The best part of the day was definitely dinner. We were sitting around the table, discussing which character from Finding Nemo best represents Therese, when Scott and Adrienne brought a cake with candles to the table and sang happy birthday. They made a pineapple cake just for me! It was a very delicious and un-Belize-ably sweet surprise.
As I sit here on my couch watching a segment called “Extreme Ironing” on Ellen, the pre-departure anxiety is starting to set in. Do I have enough sunscreen? What if I have no coral-identifying skills? What if Scott and Adrienne ask us to iron a shirt while kayaking?
While some of these anxieties are slightly more realistic than others, I know that once we’re on our way, my worries will be gone. I have come to terms with the personal fact that sunburn is unavoidable, and I have spent a significant amount of time creating taxon sheets and Powerpoint presentations to help me with identification. I feel pretty prepared for this trip after doing the required readings and extra research.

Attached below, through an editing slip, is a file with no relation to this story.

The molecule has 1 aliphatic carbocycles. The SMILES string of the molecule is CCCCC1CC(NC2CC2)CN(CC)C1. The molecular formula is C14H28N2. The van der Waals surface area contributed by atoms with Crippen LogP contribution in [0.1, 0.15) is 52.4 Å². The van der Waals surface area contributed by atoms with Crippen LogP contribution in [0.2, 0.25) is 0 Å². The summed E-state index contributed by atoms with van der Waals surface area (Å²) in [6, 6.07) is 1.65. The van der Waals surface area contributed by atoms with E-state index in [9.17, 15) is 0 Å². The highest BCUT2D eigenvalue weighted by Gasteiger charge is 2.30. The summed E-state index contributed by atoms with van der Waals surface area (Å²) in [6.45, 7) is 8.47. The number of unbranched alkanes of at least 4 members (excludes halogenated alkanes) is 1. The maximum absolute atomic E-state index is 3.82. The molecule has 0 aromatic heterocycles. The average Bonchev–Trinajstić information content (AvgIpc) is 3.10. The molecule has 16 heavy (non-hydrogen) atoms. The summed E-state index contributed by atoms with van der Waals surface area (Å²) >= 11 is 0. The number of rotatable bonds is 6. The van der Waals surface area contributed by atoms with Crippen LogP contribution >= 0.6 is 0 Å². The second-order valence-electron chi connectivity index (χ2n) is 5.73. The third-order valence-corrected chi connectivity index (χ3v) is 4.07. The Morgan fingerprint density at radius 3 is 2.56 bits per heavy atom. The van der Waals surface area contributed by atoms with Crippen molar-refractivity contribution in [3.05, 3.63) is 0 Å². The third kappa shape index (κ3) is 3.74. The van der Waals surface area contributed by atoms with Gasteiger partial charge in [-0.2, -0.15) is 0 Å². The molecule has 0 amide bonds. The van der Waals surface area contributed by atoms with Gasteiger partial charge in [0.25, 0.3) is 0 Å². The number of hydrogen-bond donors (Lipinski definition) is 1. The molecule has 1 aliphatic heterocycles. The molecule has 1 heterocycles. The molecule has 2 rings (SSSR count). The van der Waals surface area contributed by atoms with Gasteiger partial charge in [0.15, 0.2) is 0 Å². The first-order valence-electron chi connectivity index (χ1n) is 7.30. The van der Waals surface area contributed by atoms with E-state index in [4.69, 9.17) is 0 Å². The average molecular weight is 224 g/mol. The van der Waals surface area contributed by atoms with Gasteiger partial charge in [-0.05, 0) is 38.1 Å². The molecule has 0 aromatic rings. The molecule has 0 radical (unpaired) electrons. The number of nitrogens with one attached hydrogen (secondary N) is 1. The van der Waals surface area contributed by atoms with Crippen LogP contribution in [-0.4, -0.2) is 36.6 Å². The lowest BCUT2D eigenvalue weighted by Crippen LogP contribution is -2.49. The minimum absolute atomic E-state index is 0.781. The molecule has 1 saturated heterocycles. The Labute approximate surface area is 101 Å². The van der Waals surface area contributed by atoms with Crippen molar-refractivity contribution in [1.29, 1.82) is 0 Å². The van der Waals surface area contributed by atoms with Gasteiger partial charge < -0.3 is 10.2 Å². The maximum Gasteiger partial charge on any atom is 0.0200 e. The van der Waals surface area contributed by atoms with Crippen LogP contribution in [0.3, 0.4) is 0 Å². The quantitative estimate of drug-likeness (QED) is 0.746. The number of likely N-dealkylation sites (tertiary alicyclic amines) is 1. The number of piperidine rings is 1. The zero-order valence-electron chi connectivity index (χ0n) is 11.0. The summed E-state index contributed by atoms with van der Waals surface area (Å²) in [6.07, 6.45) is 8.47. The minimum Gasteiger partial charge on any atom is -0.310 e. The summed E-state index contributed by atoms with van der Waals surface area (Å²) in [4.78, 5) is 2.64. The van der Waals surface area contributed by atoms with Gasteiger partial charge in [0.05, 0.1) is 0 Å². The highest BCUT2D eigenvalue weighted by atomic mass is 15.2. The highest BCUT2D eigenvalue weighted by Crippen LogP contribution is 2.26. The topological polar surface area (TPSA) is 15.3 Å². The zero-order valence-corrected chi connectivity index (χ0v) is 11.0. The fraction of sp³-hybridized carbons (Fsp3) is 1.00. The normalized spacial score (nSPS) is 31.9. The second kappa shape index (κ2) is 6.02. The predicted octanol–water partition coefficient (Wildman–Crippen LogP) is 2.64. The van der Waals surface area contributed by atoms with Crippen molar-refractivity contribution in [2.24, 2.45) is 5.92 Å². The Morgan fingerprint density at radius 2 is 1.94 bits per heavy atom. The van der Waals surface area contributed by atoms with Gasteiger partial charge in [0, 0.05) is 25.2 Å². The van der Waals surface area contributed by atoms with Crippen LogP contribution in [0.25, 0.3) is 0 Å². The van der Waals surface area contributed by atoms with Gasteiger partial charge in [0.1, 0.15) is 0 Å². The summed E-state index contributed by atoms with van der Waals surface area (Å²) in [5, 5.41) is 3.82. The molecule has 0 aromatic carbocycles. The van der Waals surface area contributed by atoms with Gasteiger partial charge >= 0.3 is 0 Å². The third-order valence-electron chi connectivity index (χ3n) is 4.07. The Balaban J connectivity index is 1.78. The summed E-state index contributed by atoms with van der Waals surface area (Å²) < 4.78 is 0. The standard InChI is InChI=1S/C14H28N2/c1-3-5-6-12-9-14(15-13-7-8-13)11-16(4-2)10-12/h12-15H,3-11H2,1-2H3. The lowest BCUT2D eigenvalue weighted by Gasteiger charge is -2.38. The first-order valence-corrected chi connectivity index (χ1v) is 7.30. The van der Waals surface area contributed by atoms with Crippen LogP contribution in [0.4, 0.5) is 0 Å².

As an aspiring marine biologist, I am obviously jumping for joy at this opportunity to experience field work at a real coral reef. However, the required readings have gotten me incredibly excited to experience the diversity of the rainforest as well! I honestly can’t pick one thing that I am most looking forward to. My biggest goal for this trip is to get a feel for field research and make sure I would be happy doing it for the rest of my life.